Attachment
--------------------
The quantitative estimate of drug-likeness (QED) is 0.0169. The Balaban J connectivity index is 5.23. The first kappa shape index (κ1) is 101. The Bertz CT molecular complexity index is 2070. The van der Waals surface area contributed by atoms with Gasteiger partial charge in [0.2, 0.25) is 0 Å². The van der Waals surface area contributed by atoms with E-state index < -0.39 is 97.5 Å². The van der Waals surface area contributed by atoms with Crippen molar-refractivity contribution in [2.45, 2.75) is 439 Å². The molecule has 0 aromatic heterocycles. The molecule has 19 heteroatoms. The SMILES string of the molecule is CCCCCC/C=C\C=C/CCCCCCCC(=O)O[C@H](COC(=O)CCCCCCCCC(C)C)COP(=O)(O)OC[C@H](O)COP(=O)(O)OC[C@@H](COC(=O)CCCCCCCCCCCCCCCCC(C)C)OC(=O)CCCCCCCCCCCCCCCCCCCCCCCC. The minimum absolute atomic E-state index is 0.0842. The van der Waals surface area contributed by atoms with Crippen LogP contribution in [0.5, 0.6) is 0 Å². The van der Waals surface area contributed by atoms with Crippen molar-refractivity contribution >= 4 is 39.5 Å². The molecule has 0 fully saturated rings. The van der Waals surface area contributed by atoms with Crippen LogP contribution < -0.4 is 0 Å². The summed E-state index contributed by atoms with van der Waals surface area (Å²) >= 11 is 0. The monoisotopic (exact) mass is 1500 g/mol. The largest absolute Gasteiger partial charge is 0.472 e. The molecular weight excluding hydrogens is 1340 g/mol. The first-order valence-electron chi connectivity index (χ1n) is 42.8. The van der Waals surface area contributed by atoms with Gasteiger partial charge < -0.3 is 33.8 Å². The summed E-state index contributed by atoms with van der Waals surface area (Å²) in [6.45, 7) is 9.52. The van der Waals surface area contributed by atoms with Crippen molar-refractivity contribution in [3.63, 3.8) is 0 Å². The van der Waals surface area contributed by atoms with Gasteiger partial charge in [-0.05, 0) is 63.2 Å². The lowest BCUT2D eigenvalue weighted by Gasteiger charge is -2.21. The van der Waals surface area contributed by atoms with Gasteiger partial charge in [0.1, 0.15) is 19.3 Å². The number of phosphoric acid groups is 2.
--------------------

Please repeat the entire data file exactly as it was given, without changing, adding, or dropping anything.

The quantitative estimate of drug-likeness (QED) is 0.0169. The Balaban J connectivity index is 5.23. The first kappa shape index (κ1) is 101. The Bertz CT molecular complexity index is 2070. The van der Waals surface area contributed by atoms with Gasteiger partial charge in [0.2, 0.25) is 0 Å². The van der Waals surface area contributed by atoms with E-state index < -0.39 is 97.5 Å². The van der Waals surface area contributed by atoms with Crippen molar-refractivity contribution in [2.45, 2.75) is 439 Å². The molecule has 0 aromatic heterocycles. The molecule has 19 heteroatoms. The SMILES string of the molecule is CCCCCC/C=C\C=C/CCCCCCCC(=O)O[C@H](COC(=O)CCCCCCCCC(C)C)COP(=O)(O)OC[C@H](O)COP(=O)(O)OC[C@@H](COC(=O)CCCCCCCCCCCCCCCCC(C)C)OC(=O)CCCCCCCCCCCCCCCCCCCCCCCC. The minimum absolute atomic E-state index is 0.0842. The van der Waals surface area contributed by atoms with Crippen LogP contribution in [0.5, 0.6) is 0 Å². The van der Waals surface area contributed by atoms with Crippen molar-refractivity contribution >= 4 is 39.5 Å². The molecule has 0 fully saturated rings. The van der Waals surface area contributed by atoms with Crippen LogP contribution < -0.4 is 0 Å². The summed E-state index contributed by atoms with van der Waals surface area (Å²) >= 11 is 0. The monoisotopic (exact) mass is 1500 g/mol. The largest absolute Gasteiger partial charge is 0.472 e. The molecular weight excluding hydrogens is 1340 g/mol. The first-order valence-electron chi connectivity index (χ1n) is 42.8. The van der Waals surface area contributed by atoms with Gasteiger partial charge < -0.3 is 33.8 Å². The summed E-state index contributed by atoms with van der Waals surface area (Å²) in [6.45, 7) is 9.52. The van der Waals surface area contributed by atoms with Crippen molar-refractivity contribution in [3.63, 3.8) is 0 Å². The van der Waals surface area contributed by atoms with Gasteiger partial charge in [-0.05, 0) is 63.2 Å². The lowest BCUT2D eigenvalue weighted by Gasteiger charge is -2.21. The van der Waals surface area contributed by atoms with Gasteiger partial charge in [0.1, 0.15) is 19.3 Å². The number of phosphoric acid groups is 2.